OK, immature as it is, I'm really enjoying DadLabs, which is a good thing, because I collaborated with them to create a segment on the hormonal changes men experience when they become fathers, out soon. Stay tuned.
Last month, I posted an essay about Malcolm Gladwell's new book Outliers: The Story of Success that provoked a lively discussion. Gladwell argues that early cultivation (such as actively managing a child's education and providing her with a range of experiences and learning opportunities) is crucial to later success in life. It also helps quite a lot, he argues, to help children learn to speak up for themselves and confidently interact with adults.
While Gladwell is guilty of a certain amount of reductionism and success-worship, his argument, in my view, is ultimately a hopeful and egalitarian one: success is the product of environment more than anything else, and we can help all children to succeed by equalizing their opportunities in life. We can do this by providing early childhood education and well-funded public school systems, as well as universal health care, among other programs.
However, some readers seemed to feel that active cultivation of a child's education and talent "ultimately produces selfish, self-absorbed adults who are out of touch with most of humanity," as one commentator put it.
In the minds of these readers, "concerted cultivation" is the equivalent of the dreaded "helicopter parenting," wherein privileged moms and dads over-schedule their kids and push them to succeed at the expense of empathy and social intelligence.
But that doesn't follow at all, and I actually think this belief misses something important about why inequality continues to grow in America.
It may very well be the case the middle- and upper-class children are more prone to be "selfish" and "self-absorbed"--although, honestly, I've seen those qualities, as well as others like kindness and understanding, pop up among members of virtually every social class. My instinct is that belief in the inhumanity of educated or affluent people is the product of resentment or self-hatred, not observation.
But we're not really talking here about affluence. We're talking about access to opportunity (which in our culture comes with affluence). The fact remains that early education and attention to a child's well-being leads to many good outcomes in life, and also for society. Some of these are material--more income and wealth--but some are not, including increased likelihood that they will get married and stay married, and stay out of jail. These are empirical facts. And it's a fact that when children's health and educational needs aren't met, inequality grows, and bad things happen. Really bad things: rising crime rates and incarceration, declining innovation, and shorter lives, to name a few.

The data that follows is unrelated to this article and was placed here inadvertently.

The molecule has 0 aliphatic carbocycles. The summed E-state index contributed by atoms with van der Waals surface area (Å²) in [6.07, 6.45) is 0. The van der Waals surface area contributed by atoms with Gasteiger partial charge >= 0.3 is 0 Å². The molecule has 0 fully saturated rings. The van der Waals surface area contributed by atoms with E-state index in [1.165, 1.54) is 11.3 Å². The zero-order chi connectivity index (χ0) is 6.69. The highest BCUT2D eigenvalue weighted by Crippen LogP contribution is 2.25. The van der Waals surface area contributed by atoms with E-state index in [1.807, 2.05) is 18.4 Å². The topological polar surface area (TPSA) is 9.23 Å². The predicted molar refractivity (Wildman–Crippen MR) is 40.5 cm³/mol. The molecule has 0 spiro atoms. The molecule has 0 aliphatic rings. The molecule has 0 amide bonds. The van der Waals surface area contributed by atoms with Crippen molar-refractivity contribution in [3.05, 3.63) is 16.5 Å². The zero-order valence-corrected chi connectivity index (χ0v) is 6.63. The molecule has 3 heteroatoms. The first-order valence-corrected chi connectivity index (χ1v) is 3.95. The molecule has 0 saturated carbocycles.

What happens when societies make comprehensive commitments to the health and education of children--in other words, when concerted cultivation becomes public policy? Take a look at this graph:
The huge difference in child poverty rates between the United States and almost everywhere else in the developed world, especially Northern European countries, is not accidental. It's the product of decades of diverging social policies, as well as different philosophies of education. In the twenty-first century, it's better to be educated than not, cosmopolitan instead of provincial. It's better to read books instead of watching TV, and to learn more than one language, and to be active instead of passive. It's better when governments rely on science instead of superstition to make policy, and it's better for them to be secular instead of religious. This is not an issue of rich vs. poor, a binary that excludes most people. Instead it pits social development against neglect and underdevelopment.
I'm not a relativist. I think embracing these values, as individuals and a society, will give my son a better life, and a better life to all children. That some people might think I'm a snob for saying that education is good and ignorance is bad just illustrates how frighteningly neurotic some parts of America have become.
And I think that adopting these policies will actually decrease the hyperventilating anxiety I described in my original post, which causes, for example, some parents (of all social classes, not just the most privileged) to hold their kids back a year so that they can beat out other kids in academics and athletics, which becomes a kind of vicious cycle as others try to keep up. Creating a situation of functionality and equality will reduce the craziness we see in places like San Francisco, where parents fear (with cause) that their kids' life chances will diminish if they end up in the wrong school--because, quite simply, a majority of schools will be right.
To put it a different way, let's stop blaming parents (and teachers) for struggling to make the best of the system. Instead, let's change the system. And part of that entails pushing the tax structure in a more progressive direction and the social structure so that kids of all social classes have the same opportunities.